Though they do have the stupidity part down.

kevinearick's picture

So, the economy is in complete flux, elections are irrelevant, all capital and middle class asset moorings are gone, and bernanke is experimenting on the fly, in rapidly accelerating history, where small errors in direction result in aggregious outcomes.

welcome to the open source world of quantum labor...where would you like the elevator to go? Give bernanke some data, to install the negative feedback loop, and see if physical dollars pop out. discount assets to those who were not receiving credit in return for community income and measure the rate of quantum return.

got milk?

roadsnbridges's picture

If "elections are irrelevant", the Communist Libs would not spend so much defeating photo-id laws.

kevinearick's picture

Nothing any elected politician does will affect change; that's what they get paid for, but change there will be. how it plays out is going to be the best show on earth...

Bear's picture

Who ever picks the next FED chief may just have a chance

zorba THE GREEK's picture

It took a while, but to grasp the value of the dollar, ponder this; Confederate money is now,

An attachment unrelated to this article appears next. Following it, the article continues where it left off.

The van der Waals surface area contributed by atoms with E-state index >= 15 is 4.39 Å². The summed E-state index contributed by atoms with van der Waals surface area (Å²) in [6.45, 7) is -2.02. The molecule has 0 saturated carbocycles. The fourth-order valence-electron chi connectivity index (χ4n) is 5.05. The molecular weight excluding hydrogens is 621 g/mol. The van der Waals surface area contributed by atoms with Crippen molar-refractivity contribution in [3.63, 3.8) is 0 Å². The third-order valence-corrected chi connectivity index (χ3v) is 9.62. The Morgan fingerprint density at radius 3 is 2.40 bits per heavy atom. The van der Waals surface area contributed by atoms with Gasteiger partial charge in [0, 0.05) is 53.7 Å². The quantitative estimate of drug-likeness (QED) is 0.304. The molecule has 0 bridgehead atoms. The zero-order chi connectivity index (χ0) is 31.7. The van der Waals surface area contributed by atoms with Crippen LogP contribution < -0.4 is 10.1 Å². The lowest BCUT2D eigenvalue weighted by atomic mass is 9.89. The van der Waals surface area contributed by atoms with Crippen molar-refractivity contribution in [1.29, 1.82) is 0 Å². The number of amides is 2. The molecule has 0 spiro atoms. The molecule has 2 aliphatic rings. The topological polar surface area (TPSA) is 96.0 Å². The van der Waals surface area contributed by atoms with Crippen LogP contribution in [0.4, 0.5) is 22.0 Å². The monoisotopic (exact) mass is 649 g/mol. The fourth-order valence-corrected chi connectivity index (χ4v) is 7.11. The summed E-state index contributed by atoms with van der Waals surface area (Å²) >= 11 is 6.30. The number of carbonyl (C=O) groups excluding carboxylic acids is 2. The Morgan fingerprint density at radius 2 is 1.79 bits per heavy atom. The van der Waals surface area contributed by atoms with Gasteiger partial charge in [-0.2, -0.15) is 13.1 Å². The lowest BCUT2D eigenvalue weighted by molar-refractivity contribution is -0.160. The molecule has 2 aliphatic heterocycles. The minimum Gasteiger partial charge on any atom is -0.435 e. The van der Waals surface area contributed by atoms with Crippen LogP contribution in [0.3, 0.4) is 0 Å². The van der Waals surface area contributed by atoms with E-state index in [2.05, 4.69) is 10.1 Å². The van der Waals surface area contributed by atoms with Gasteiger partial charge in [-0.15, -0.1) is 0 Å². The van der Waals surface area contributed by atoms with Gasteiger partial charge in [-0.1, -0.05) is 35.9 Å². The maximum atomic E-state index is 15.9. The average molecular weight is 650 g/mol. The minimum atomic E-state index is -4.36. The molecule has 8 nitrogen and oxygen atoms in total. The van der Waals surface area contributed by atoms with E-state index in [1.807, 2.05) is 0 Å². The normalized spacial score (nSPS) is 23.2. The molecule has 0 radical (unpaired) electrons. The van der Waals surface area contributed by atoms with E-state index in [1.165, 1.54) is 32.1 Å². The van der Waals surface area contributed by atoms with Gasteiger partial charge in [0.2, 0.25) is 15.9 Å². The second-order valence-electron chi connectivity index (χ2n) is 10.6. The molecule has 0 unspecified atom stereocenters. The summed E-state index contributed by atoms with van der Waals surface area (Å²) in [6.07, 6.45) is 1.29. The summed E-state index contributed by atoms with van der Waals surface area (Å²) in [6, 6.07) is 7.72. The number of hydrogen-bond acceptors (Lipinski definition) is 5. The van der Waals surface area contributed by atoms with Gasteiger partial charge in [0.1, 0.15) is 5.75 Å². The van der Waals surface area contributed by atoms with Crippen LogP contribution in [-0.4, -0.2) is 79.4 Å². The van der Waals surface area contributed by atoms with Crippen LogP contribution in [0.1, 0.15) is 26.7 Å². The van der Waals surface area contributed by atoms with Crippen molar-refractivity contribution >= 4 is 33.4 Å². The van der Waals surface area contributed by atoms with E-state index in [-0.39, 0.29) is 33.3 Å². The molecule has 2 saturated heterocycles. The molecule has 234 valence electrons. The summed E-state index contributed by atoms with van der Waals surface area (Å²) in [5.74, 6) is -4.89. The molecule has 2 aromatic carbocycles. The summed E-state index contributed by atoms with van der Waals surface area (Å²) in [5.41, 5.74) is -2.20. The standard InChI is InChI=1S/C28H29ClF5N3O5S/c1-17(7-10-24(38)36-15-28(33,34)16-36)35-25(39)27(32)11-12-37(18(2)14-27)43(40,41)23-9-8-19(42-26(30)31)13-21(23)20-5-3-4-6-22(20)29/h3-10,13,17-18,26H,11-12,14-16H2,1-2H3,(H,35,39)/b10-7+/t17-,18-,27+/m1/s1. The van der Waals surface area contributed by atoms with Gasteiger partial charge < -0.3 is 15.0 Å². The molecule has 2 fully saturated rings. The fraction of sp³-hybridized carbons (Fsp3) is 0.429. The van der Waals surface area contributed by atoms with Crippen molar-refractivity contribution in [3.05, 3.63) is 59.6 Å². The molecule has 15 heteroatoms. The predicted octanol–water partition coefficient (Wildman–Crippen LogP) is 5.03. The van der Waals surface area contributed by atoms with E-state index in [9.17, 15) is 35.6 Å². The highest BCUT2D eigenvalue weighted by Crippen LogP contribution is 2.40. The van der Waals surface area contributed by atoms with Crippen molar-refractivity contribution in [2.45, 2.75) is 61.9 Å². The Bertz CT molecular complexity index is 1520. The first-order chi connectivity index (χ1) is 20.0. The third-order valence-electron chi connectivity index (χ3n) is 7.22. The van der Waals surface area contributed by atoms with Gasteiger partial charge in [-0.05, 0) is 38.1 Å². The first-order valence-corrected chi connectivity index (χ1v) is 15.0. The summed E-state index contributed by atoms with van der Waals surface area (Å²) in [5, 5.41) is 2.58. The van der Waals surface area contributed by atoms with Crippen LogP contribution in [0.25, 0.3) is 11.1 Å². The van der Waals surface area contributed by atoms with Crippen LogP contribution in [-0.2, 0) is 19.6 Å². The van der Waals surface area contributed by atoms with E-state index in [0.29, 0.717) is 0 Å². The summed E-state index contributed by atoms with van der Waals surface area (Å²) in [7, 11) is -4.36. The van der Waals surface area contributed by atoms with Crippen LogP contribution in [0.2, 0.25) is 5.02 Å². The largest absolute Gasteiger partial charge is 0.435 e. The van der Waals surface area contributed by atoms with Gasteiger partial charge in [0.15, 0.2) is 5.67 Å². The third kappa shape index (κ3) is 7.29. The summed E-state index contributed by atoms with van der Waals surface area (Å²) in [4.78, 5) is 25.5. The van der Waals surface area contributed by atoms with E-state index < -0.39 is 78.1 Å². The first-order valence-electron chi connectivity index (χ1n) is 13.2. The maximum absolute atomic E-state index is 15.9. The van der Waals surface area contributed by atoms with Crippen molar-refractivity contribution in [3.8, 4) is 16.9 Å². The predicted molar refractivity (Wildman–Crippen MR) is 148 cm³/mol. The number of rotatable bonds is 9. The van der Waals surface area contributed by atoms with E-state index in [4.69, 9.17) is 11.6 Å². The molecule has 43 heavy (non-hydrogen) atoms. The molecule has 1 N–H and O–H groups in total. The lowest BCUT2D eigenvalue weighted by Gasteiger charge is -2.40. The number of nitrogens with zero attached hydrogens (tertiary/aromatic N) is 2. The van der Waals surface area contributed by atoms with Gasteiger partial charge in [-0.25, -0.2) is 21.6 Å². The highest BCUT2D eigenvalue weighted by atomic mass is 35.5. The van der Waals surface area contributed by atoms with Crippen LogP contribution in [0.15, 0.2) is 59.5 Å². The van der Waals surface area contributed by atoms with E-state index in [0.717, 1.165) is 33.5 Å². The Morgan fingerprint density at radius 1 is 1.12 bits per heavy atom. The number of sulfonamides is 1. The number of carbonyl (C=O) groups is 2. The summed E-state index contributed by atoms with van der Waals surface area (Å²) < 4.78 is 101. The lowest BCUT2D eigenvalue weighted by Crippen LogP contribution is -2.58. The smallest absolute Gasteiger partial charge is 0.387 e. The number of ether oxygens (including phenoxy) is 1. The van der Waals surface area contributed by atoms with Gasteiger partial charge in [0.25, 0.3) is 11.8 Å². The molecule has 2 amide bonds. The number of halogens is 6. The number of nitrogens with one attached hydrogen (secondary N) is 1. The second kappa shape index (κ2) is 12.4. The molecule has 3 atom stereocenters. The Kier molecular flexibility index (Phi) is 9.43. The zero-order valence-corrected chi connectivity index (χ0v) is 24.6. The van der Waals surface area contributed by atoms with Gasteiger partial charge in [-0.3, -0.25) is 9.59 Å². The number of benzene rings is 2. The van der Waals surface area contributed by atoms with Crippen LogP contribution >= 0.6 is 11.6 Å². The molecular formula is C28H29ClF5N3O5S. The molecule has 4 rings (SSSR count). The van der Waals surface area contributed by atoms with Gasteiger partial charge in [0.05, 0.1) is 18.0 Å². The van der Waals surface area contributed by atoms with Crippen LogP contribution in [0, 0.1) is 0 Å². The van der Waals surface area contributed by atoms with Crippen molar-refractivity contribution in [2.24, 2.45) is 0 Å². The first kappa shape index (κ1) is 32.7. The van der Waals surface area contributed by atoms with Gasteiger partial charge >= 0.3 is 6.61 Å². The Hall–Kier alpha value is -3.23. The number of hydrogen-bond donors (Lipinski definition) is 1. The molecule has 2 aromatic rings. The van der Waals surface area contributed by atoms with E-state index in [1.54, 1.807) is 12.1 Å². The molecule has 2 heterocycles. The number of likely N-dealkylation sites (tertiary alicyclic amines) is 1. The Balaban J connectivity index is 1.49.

on an average, worth more than face value in dollars. They printed it like Zimbawai money

in 1865 when things were going south fast for the Confederacy. 

Bear's picture

I don't have 150 years to wait, since on a long enough timeline the survival rate for everyone drops to zero

MedicalQuack's picture

I think in the longrun it won't do much as retail spending is down and people need jobs to spend money, Fedex just gave a pretty mobid outlook as well on their projections.  If people are not working, they can't spend money.

Meanwhile back the ranch corporations, companies and social media companies are making billions with algorithms that mine and sell our data.  I don't think anyone really sees how huge this business is but take a look at Walgreens in 2010 making short of $800 million - SELLING DATA ONLY!  Now add in banks, traders, HFT folks, social media, credit organizations, the pot is huge. 

No company is going to go out of their way to build a factory, hire employees, etc. when they can hire a few geeks, write some code and algorithms, deploy them and at the same time drag government servers down to a crawl with the over abundance of bots mining the data.  This creares another expense with the states having to buy sotftware to limit the bots or in some cases like in North Carolina they got tired of it and kicked Corelogic out as they had not paid the state to obtain the quarterly updates.  So now as a consumer do you think you know why it takes so long for flawed data to get fixed?  Duh?